For Cuba’s ‘Vegueros’ (Farmers) in Sancti Spiritus, Tobacco Is No Longer a Profitable Business

Contrary to the method of curing in the sun, the production of covered tobacco is not at risk.

14ymedio bigger14ymedio, Havana, 21 March 2024 — The current tobacco planting campaign in Sancti Spíritus, the territory with the second highest production in the country, is barely at 49%. According to the official press, which could not disguise its disappointment with the figure, the main causes of the debacle are the lack of fuel to carry out the planting and the fact that “many producers did not plant because the crop is not profitable.”

Isidro Hernández Toledo, agricultural director of the Acopio y Beneficio de Tabaco company in Sancti Spíritus, explained to the local media Escambray that until February, only 1,918 acres of tobacco were planted out of a plan of 3,954. The covered tobacco is not at risk, since they managed to plant 717 acres – 74 more than planned – but for sol en palo, sun-curing, the most widespread form of cultivation in the territory, barely 1,200 acres of the 3,334 planned were achieved.

“That resulted in a high number of producers not planting tobacco,” said Hernández Toledo, who says that the poor performance during the planting stage will have its consequences later, during the collection of tobacco at the end of the campaign.

“This type of planting (sun-curing) has its antecedent in the previous campaign”

According to Escambray, which takes advantage of the manager’s statement to focus on the farmers, “this type of planting (sun-curing) has its antecedent in the previous campaign.”* Despite the lack of some inputs, he adds, there are moments of the process that are prioritized, such as the capadura,** for which the farmers have “fertilizers, pesticides and other necessary resources for that second phase of the tobacco plant.”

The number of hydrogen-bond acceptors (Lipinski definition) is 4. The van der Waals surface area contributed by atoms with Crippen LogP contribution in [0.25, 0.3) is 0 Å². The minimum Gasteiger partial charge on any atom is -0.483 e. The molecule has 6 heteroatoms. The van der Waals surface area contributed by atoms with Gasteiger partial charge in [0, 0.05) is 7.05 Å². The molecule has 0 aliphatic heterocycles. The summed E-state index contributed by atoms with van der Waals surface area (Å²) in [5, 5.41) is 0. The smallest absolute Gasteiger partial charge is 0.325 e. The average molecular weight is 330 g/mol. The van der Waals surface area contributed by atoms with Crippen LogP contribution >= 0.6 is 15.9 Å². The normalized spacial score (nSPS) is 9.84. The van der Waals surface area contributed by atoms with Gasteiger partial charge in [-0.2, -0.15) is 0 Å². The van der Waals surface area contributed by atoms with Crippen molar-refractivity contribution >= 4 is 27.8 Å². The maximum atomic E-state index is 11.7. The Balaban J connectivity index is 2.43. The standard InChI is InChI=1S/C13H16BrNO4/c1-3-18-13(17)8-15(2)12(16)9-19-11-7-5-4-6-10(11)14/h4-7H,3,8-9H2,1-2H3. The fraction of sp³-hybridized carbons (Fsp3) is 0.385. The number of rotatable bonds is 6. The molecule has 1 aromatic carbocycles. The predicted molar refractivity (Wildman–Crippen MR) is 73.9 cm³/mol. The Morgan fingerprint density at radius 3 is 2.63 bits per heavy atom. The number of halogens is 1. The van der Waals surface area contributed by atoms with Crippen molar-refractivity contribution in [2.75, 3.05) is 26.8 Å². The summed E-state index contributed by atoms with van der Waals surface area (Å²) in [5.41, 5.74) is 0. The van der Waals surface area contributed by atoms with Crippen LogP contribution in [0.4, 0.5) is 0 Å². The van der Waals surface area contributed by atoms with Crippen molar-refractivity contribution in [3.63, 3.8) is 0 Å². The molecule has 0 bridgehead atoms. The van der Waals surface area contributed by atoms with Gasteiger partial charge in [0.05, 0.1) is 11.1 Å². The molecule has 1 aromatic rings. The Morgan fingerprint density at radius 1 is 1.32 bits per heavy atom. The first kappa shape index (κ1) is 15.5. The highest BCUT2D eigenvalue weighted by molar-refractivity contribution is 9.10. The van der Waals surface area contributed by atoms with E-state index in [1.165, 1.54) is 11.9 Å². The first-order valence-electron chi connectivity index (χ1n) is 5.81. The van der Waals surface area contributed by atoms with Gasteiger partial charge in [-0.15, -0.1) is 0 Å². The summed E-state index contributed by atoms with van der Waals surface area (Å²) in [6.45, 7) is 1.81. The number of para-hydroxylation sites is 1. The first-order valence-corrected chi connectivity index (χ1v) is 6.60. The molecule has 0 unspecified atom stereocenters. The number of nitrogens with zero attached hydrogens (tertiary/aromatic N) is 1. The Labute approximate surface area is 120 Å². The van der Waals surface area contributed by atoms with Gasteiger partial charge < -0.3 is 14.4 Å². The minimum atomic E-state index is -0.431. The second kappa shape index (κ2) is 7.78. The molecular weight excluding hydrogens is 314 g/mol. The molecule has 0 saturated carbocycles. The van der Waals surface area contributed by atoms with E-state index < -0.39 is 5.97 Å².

“Obtaining capadura is an essential way to increase agricultural yield,” Hernández continues, although both the director and the media recognize that this has not managed to encourage the farmers, which translates into a worrying drop in production.

In October 2023, when the Sancti Spirítus tobacco sector already predicted the biggest fiasco in its planting history, the local government tried to stimulate the vegueros by offering a bonus with which they could recover 50% of their spending on fertilizers and pesticides if they managed to produce more than 1.4 tons per 2.5 acres.

The payment per ton of tobacco was also increased to 15,000 pesos, or 690 pesos per 100 pounds, in addition to reducing the profit received by the State from the agricultural inputs it sells to producers from 12% to 2%. The measures, however, did not manage to get Sancti Spíritus out of the crisis that year or turn the planting of tobacco into a “profitable” business, despite the fact that every year the industry injects millions of pesos into the State coffers.

At the moment, the vegueros are satisfied with reaching the 375 tons of covered tobacco planned for this campaign

“Many producers did not see that as an incentive and stopped planting; the process of contracting the next campaign has not yet begun because we are waiting for an economic increase for that crop, and we hope that tobacco production in the province will recover, specifically that method (sun-curing),” Hernández said.

At the moment, the vegueros are content with reaching the 375 tons of covered tobacco planned for this campaign, a goal that they consider has “real possibilities” of being met. Likewise, the province has managed to collect 621,000 bales of tobacco, 80% of what was planned.

Despite the debacle of the tobacco industry, which every year reports smaller and poorer-quality harvests, which they continue to attribute to the passage of Hurricane Ian in 2022, both the regime and its Spanish counterpart that rule the industry find ways to continue obtaining higher and higher profits. At the beginning of March, the Habano Festival, held annually in the capital of the Island, raised 19.3 million dollars in the sale of eight humidors alone – up until last year six were traditionally sold – a record figure that the Government says it will invest in Public Health.

Translator’s notes:
* Many of the covered drying sheds were destroyed in Hurricane Ian in 2022.
** Capadura is the second growth of tobacco leaves after the stalk is trimmed, a common practice in Cuba. Translated by Regina Anavy


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